Daniel and Selam Fikru, owners of the Blue Nile Cafe (Ethiopian Yellow Pages), a recommendation from KCUR FM’s Food Critics, a place on LocalEats’ Top 100 Restaurants in Kansas City list, and attention from Pitch. But their success over the past two decades hasn’t come without hard work. According to a profile by the Kansas City Star, Selam is in the kitchen by early morning six days a week, simmering meats and lentils in a medley of ginger, garlic, and rosemary. Selam’s labors yield a bounty of entrees—served atop communal platters—featuring marinated chicken and cubes of beef or lamb, as well as vegetarian feasts of lentils, potatoes, and greens. Diners scoop up dishes with pieces of injera, which is a sourdough-risen flatbread with a unique, slightly spongy texture. Traditionally made out of teff flour.
For an additional taste of Ethiopian culture, guests can partake in a traditional Ethiopian coffee ceremony wherein staffers roast, grind, and brew fresh coffee to order. Guests can otherwise opt for refreshing glasses of wine out on the patio.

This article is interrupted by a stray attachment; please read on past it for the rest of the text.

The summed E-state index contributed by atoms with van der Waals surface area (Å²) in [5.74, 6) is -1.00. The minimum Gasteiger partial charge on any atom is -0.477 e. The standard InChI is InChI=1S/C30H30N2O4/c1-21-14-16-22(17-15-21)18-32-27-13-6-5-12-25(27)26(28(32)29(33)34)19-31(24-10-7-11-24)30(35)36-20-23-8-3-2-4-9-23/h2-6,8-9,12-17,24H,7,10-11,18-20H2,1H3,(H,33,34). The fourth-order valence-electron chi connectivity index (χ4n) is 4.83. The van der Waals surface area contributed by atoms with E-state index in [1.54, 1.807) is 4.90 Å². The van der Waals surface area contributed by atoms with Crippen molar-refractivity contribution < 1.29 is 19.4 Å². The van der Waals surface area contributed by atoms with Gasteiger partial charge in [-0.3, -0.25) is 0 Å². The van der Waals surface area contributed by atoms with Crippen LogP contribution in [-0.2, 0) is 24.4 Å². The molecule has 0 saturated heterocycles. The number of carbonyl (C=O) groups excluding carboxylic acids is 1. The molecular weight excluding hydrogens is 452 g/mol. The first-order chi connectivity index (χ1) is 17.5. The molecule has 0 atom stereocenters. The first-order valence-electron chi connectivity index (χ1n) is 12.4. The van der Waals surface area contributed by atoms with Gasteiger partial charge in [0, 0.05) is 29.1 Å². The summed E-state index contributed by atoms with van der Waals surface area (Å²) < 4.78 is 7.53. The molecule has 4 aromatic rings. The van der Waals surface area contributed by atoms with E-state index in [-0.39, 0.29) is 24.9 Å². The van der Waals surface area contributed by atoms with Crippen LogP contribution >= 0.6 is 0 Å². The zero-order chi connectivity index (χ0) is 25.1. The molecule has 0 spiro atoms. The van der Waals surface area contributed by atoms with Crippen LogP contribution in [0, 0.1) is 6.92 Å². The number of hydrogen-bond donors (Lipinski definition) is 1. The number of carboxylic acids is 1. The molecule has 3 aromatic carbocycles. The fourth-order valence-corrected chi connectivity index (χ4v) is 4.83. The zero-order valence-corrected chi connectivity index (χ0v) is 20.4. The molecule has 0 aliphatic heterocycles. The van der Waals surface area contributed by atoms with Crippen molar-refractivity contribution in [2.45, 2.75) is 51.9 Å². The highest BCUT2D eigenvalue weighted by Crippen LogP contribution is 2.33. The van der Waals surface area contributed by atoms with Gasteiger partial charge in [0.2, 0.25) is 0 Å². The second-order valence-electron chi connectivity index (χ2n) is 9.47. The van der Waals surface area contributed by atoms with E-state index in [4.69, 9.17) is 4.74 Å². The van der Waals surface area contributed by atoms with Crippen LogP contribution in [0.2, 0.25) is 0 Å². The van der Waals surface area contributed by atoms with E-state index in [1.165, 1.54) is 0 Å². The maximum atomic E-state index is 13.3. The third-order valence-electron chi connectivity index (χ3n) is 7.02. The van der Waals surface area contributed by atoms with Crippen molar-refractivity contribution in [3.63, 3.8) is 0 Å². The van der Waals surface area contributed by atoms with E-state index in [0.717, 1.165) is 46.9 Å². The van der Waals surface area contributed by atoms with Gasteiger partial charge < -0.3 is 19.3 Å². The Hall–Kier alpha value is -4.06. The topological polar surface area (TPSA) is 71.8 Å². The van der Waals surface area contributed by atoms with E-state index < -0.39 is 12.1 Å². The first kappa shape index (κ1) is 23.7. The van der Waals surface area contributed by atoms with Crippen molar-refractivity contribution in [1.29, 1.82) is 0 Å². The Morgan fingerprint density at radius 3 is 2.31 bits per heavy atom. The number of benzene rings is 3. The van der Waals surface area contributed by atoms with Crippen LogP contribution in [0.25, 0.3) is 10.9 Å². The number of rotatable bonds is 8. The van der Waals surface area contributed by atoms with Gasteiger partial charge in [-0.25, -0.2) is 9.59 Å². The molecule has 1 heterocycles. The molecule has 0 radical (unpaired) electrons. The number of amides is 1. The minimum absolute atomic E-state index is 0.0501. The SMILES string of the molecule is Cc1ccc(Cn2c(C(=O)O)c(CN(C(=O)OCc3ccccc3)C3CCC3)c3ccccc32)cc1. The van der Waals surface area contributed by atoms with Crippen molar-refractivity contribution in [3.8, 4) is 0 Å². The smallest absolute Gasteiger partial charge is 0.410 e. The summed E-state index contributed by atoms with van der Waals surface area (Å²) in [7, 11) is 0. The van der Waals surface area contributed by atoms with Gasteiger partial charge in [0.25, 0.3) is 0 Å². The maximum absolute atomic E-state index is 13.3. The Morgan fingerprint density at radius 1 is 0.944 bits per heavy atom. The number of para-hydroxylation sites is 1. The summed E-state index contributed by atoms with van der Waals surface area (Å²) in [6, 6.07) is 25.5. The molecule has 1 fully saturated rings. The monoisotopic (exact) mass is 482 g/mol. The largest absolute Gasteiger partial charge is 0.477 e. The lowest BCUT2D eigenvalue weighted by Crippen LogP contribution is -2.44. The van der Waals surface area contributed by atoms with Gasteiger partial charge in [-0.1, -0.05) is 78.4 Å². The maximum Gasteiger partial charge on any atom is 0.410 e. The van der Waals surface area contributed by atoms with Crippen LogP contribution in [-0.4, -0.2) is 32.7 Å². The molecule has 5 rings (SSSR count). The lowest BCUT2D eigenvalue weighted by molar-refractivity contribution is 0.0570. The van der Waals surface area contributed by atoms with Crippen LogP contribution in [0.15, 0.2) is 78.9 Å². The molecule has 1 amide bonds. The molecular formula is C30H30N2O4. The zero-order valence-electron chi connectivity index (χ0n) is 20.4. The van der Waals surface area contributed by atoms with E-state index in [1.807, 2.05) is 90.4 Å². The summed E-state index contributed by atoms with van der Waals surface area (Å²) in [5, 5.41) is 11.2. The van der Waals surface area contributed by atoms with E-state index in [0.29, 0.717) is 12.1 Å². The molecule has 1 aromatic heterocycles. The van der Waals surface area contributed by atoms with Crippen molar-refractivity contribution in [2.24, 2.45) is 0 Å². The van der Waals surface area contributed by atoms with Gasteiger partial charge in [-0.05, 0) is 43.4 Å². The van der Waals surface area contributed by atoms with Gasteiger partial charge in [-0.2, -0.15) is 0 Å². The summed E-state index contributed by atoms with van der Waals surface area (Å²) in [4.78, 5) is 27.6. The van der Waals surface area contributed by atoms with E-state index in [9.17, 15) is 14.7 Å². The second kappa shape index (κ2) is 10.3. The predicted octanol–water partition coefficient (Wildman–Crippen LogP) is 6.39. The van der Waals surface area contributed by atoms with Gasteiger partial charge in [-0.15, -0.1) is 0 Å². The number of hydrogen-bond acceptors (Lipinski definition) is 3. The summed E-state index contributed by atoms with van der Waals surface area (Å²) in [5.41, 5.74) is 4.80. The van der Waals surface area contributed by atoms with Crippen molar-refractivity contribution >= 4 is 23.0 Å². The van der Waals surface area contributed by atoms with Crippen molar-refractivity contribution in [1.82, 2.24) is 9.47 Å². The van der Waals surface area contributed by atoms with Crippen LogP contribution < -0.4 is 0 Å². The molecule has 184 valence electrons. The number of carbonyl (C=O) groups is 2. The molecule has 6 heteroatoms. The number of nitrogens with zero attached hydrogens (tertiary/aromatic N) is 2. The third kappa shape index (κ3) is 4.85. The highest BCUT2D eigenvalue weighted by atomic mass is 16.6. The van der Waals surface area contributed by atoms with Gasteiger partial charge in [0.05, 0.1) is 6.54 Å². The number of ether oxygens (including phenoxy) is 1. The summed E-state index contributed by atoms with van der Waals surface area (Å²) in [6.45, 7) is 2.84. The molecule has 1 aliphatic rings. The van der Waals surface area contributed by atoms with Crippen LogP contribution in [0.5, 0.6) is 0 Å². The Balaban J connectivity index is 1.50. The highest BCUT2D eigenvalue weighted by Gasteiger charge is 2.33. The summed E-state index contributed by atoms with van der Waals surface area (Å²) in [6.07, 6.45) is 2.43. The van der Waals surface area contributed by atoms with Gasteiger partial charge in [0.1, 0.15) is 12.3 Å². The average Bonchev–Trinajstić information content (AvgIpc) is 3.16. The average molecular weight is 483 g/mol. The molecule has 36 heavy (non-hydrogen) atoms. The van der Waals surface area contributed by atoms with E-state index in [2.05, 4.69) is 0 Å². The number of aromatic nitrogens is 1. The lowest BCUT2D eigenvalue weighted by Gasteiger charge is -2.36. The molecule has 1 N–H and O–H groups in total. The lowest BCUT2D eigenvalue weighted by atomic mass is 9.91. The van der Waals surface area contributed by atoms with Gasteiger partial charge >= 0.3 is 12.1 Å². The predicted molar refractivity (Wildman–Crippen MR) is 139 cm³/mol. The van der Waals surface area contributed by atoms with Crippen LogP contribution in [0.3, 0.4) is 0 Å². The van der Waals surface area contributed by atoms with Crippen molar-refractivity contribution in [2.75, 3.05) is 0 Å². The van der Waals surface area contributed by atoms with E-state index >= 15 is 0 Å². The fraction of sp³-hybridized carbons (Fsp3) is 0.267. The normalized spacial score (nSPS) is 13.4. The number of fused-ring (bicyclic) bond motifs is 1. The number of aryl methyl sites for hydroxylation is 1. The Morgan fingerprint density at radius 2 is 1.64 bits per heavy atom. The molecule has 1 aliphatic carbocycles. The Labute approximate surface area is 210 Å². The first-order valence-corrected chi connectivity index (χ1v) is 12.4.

The coffee ceremony is a ritualized form of making, serving and drinking coffee. The coffee ceremony is known as an important staple to Ethiopian culture. Coffee is usually offered while visiting friends and family. These are the most beautiful festive moments centered around the coffee ceremony.
The green coffee bean is first fire roasted over hot coals in a brazier. Everyone is given an opportunity to to sample the aromatic smoke of the roasted beans by wafting the amazing coffee aromas towards them. This is followed by the grinding of the beans, traditionally in a wooden mortar and pestle. The coffee grounds are put into a special vessel and boiled. The boiling pot (jebena) is made of clay pottery and has a spherical base, a neck and pouring spout, and a handle where the neck connects with the base. This process takes longer than that of the Turkish coffee as the grounds are allowed time to settle for a smoother finish. To pour the coffee from the Jebena, a filter made from horsehair or other material is placed in the spout of the boiling pot to prevent grounds from escaping and changing the flavor of the coffee.
The host pours the coffee for all participants by moving the tilted boiling pot over a tray with small, handleless cups until each cup is full. Some of the coffee will inevitably miss the cup but this is done to prevent the coffee grounds from contaminating the brew. One extra cup is usually poured each time.